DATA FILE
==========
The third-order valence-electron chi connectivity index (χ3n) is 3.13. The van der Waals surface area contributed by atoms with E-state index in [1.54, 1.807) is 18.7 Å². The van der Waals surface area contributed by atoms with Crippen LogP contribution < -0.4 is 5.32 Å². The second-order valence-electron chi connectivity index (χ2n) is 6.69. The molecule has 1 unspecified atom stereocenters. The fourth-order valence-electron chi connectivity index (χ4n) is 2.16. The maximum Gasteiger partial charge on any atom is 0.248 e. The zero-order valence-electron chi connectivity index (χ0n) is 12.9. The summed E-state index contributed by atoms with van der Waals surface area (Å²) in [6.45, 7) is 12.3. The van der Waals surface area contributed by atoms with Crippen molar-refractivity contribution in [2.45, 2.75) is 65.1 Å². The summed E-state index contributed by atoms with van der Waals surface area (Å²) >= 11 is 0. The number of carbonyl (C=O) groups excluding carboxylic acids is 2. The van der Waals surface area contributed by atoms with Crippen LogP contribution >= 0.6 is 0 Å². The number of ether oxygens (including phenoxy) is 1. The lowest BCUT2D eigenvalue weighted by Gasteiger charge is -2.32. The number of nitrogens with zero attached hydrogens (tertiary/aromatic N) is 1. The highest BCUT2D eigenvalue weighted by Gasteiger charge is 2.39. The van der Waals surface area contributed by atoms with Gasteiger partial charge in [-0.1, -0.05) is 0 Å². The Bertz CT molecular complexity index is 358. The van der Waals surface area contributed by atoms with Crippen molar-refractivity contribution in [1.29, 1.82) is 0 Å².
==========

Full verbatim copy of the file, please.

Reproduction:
The third-order valence-electron chi connectivity index (χ3n) is 3.13. The van der Waals surface area contributed by atoms with E-state index in [1.54, 1.807) is 18.7 Å². The van der Waals surface area contributed by atoms with Crippen LogP contribution < -0.4 is 5.32 Å². The second-order valence-electron chi connectivity index (χ2n) is 6.69. The molecule has 1 unspecified atom stereocenters. The fourth-order valence-electron chi connectivity index (χ4n) is 2.16. The maximum Gasteiger partial charge on any atom is 0.248 e. The zero-order valence-electron chi connectivity index (χ0n) is 12.9. The summed E-state index contributed by atoms with van der Waals surface area (Å²) in [6.45, 7) is 12.3. The van der Waals surface area contributed by atoms with Crippen molar-refractivity contribution in [2.45, 2.75) is 65.1 Å². The summed E-state index contributed by atoms with van der Waals surface area (Å²) >= 11 is 0. The number of carbonyl (C=O) groups excluding carboxylic acids is 2. The van der Waals surface area contributed by atoms with Crippen LogP contribution >= 0.6 is 0 Å². The number of ether oxygens (including phenoxy) is 1. The lowest BCUT2D eigenvalue weighted by Gasteiger charge is -2.32. The number of nitrogens with zero attached hydrogens (tertiary/aromatic N) is 1. The highest BCUT2D eigenvalue weighted by Gasteiger charge is 2.39. The van der Waals surface area contributed by atoms with Gasteiger partial charge in [-0.1, -0.05) is 0 Å². The Bertz CT molecular complexity index is 358. The van der Waals surface area contributed by atoms with Crippen molar-refractivity contribution in [1.29, 1.82) is 0 Å².